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BAHAWALPUR: The Punjab government has revived a scheme to establish a children’s hospital on Jhangiwali Road adjacent to the Government Civil Hospital.

The proposed 350-bed hospital is likely to be constructed with the financial assistance of South Korea.

Quaid-i-Azam Medical College Principal Prof Dr Javed Iqbal (who is the chief executive officer of five health facilities) told Dawn that Punjab Minister for Health Dr Yasmeen Rashid had given a go-ahead for the project with its preliminary arrangements.

The original proposal of the construction of a children’s hospital with the co-funding by South Korea was floated by former chief minister Shahbaz Sharif. Subsequently, there was no headway in the project.

Dr Iqbal said the health minister during her last week’s visit to the Quaid-i-Azam Medical College (QAMC) had asked him to move a summary to the health department. A 28-acre piece of state land adjacent to the civil hospital was available for the project which is expected to cost Rs5,008 million.

He said South Korea was likely to contribute to the project the PC-1 of which had been prepared.

He said it was under the active consideration of the Punjab health department to open a new gynaecology ward at the Government Civil Hospital and establish a children’s emergency ward at the BVH and the concept paper had been submitted to the government.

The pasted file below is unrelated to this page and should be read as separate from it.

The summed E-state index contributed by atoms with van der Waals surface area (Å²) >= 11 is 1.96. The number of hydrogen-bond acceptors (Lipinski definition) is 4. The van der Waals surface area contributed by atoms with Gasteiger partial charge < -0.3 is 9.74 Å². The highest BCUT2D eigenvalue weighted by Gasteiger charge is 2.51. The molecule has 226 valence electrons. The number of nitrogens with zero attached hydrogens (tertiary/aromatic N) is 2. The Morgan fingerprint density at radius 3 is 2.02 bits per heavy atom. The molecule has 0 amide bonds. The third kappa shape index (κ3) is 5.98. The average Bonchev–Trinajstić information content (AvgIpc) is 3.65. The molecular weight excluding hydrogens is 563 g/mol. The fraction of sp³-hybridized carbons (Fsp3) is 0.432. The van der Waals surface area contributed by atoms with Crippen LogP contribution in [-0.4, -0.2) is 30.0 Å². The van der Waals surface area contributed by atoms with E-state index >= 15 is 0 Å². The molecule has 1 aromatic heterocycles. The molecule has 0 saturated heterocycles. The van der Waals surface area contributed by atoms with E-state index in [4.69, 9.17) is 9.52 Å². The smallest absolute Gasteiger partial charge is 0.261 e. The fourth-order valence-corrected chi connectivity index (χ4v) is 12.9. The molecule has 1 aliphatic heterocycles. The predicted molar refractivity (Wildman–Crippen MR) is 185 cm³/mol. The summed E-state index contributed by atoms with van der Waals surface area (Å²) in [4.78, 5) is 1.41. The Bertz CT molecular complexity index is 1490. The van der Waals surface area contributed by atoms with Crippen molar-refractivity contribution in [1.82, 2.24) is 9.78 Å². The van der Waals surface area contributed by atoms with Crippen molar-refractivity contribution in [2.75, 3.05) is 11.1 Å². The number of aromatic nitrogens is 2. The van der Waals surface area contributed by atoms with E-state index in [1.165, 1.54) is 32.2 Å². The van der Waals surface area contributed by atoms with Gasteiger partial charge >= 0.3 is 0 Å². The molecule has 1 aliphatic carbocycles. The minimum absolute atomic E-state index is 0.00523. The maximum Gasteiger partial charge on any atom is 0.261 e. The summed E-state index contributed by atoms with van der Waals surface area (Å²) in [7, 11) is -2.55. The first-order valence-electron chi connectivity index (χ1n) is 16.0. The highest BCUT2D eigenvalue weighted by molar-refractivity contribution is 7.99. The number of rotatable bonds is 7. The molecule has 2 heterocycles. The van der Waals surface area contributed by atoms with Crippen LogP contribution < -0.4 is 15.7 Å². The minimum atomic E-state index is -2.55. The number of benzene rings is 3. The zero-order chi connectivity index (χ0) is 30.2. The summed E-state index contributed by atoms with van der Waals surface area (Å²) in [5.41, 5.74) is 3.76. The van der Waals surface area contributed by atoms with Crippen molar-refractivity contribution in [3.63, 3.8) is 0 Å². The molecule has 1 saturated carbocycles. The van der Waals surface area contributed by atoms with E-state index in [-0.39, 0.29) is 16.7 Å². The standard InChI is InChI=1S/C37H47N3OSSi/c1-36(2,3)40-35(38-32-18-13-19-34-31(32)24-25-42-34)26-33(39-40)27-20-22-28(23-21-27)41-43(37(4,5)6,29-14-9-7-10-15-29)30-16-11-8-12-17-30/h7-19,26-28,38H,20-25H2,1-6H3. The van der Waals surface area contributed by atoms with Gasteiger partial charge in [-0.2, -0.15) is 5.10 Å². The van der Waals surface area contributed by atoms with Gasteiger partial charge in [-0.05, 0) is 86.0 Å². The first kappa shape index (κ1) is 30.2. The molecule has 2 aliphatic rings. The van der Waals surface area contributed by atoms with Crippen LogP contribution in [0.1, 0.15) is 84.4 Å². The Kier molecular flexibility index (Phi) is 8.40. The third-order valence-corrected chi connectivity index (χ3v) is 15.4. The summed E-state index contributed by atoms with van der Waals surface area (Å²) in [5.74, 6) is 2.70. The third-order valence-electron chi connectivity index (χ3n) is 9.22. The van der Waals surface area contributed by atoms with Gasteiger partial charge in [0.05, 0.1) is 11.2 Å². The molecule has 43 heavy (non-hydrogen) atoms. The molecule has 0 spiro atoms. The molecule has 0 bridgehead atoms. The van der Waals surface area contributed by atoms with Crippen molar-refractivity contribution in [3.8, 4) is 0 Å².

Regarding the concerns expressed by people over the alarming mortality rate due to the swine flu virus at the BVH, the CEO said HIN1 needed precautionary measures and awareness. He claimed that in most cases the swine flu virus patients (suspects) were brought to the BVH in a critical condition and teams of doctors try their best to treat them.

He reiterated that the extended winter due to the rains in the last one month or so had strengthened the virus. He said eight people had died of swine flu virus.

As for the issue of the shortage of the kits for testing the blood samples of the suspected patients at the BVH, Dr Iqbal said he was making all possible efforts to ensure availability of the kits.

He said the process, however, remained uninterrupted as the blood samples were dispatched to the National Institute of Health (NIH) in Islamabad from where the results were received within two days.

Published in Dawn, March 6th, 2019